*Note: this review was initially published on my little seed knits blog on January 15, 2019.
I discovered this pattern on Ravelry when searching for a shawl pattern for a heavier weight yarn. Most shawls tend to be knit in sport or fingering weight yarn. One of the great thing about Ravelry is you can search for patterns for specific types and weights of yarn.
Not only did the lovely stitch pattern catch my eye on this one but I loved the messaging behind the meaning of this shawl. The designer hopes the shawl is used to spread kindness and warmth, which I thought was such a lovely thought. Also, the designer donates part of the proceeds of her pattern sales to charity and offers a pay-what-you can rates for people who feel they cannot afford the full price. While the price of the pattern was not unreasonable to me (only $8), I do think this is a very nice gesture, helping to make knitting patterns more accessible to all.
I used SweetGeorgia Superwash DK, a 100% superwash merino wool in “”Gelato””. These yarns are hand-dyed in Vancouver, British Columbia.
I purchased two skeins of this yarn from Wool on William, a local yarn shop in Oshawa, ON, only because they were beautiful (breaking the cardinal knitting rule by not having a pattern in mind). This is what started my Ravelry search. When I realized it was the right weight and right amount for this shawl I was so happy!
Skill Level: Intermediate
Techniques used: cast on, garter stitch, yarn over (yo), knit in the front and back of a stitch (kf&b), knit in the back of a stitch (ktbl), knit two stitches together (k2tog), picot cast off (instructions included in pattern)
This was a really lovely knit. It was detailed enough with the eyelet pattern to keep me interested but simple enough that it was quick to knit. It was so nice to work on a simple lace pattern that didn’t feel like it took forever to knit. It probably took me just under one week of regular knitting to finish. And, as I normally do with lace items, I didn’t end up screwing up and having to frog the whole thing!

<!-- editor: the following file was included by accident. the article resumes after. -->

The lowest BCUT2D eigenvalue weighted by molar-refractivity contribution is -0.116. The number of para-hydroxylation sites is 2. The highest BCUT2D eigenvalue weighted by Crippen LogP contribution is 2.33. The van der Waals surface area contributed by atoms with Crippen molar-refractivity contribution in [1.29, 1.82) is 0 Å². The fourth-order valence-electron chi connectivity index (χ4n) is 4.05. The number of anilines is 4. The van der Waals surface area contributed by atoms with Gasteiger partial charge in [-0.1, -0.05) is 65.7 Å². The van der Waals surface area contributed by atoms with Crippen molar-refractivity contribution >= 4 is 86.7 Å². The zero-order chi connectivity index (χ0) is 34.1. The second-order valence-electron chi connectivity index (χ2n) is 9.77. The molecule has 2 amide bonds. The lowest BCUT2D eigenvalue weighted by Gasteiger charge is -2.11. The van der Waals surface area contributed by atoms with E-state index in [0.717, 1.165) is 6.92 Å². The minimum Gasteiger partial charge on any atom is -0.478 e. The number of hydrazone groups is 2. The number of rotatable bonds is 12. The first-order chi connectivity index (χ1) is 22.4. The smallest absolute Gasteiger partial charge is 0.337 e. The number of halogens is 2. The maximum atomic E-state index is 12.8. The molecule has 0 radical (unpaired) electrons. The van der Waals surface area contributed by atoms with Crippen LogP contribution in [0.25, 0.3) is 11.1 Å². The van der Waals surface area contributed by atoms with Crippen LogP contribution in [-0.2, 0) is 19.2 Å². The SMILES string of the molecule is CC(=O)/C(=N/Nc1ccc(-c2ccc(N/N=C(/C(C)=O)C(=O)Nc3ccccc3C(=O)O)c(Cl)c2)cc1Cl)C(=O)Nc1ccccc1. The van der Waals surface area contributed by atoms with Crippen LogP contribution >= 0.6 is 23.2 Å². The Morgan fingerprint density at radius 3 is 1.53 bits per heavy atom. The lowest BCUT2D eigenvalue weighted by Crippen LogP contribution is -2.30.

The picot cast off (pictured below) was a new technique for me to learn which I always love! Learning a new stitch that looks harder than it actually is, is pure knitting joy to me! As I mentioned above, the pattern includes instructions on how to complete the cast off plus YouTube is a great resources as well if you’re more of a visual learner.
My only real complaint (which isn’t really a complaint as much as it a personal preference) was that it didn’t feel long enough; at about the halfway point in the pattern I didn’t think I had enough shawl before the bind off so I added a few more repeats of of the body pattern in one section. Instead of 6 repeats, I did 10 as was done in the previous section. I don’t feel it changed the overall finished item too drastically but it just added a bit more length, which I like. The nice thing is the pattern is written well enough to be adjusted to suit the knitters preferences in this area.
I highly recommend this knitting pattern! Not only is it a beautiful garment to knit, the pattern is straightforward with minimal details to remember and there is great meaning behind it as well. Head on over to Ravelry to purchase your copy, support this great artist and the cause she supports with this pattern.
I would absolutely knit A Random Act of Kindness shawl again; I’m already thinking of what yarn to try next! I was thinking of giving this one away as a gift but I like it too much…. it may just find it’s way into my own closet.
Have you tried this pattern? Do you have a favourite shawl pattern? Let me know your thoughts in the comments below!